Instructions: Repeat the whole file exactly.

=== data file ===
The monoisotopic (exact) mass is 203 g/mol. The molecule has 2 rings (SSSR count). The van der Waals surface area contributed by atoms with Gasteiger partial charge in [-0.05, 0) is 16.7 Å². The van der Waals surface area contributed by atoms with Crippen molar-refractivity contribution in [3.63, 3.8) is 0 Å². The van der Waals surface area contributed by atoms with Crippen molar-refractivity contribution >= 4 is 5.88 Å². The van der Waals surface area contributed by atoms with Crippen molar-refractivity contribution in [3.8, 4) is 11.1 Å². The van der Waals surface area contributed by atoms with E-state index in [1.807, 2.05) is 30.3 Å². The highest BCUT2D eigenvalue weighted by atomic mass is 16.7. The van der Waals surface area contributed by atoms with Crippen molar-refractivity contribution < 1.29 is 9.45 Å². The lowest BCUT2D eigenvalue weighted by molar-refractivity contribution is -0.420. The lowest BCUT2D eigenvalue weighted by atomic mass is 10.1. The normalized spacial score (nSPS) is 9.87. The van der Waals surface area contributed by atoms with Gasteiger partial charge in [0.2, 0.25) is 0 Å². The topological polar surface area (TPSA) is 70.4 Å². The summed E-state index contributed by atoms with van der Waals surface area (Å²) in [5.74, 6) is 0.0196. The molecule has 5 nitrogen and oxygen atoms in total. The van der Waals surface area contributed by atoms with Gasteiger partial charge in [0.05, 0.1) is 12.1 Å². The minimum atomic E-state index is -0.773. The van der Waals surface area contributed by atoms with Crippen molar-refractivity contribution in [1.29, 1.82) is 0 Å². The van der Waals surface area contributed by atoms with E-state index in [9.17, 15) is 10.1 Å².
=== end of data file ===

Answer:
The monoisotopic (exact) mass is 203 g/mol. The molecule has 2 rings (SSSR count). The van der Waals surface area contributed by atoms with Gasteiger partial charge in [-0.05, 0) is 16.7 Å². The van der Waals surface area contributed by atoms with Crippen molar-refractivity contribution in [3.63, 3.8) is 0 Å². The van der Waals surface area contributed by atoms with Crippen molar-refractivity contribution >= 4 is 5.88 Å². The van der Waals surface area contributed by atoms with Crippen molar-refractivity contribution in [3.8, 4) is 11.1 Å². The van der Waals surface area contributed by atoms with E-state index in [1.807, 2.05) is 30.3 Å². The highest BCUT2D eigenvalue weighted by atomic mass is 16.7. The van der Waals surface area contributed by atoms with Crippen molar-refractivity contribution < 1.29 is 9.45 Å². The lowest BCUT2D eigenvalue weighted by molar-refractivity contribution is -0.420. The lowest BCUT2D eigenvalue weighted by atomic mass is 10.1. The normalized spacial score (nSPS) is 9.87. The van der Waals surface area contributed by atoms with Gasteiger partial charge in [0.2, 0.25) is 0 Å². The topological polar surface area (TPSA) is 70.4 Å². The summed E-state index contributed by atoms with van der Waals surface area (Å²) in [5.74, 6) is 0.0196. The molecule has 5 nitrogen and oxygen atoms in total. The van der Waals surface area contributed by atoms with Gasteiger partial charge in [0.05, 0.1) is 12.1 Å². The minimum atomic E-state index is -0.773. The van der Waals surface area contributed by atoms with Crippen molar-refractivity contribution in [1.29, 1.82) is 0 Å². The van der Waals surface area contributed by atoms with E-state index in [9.17, 15) is 10.1 Å².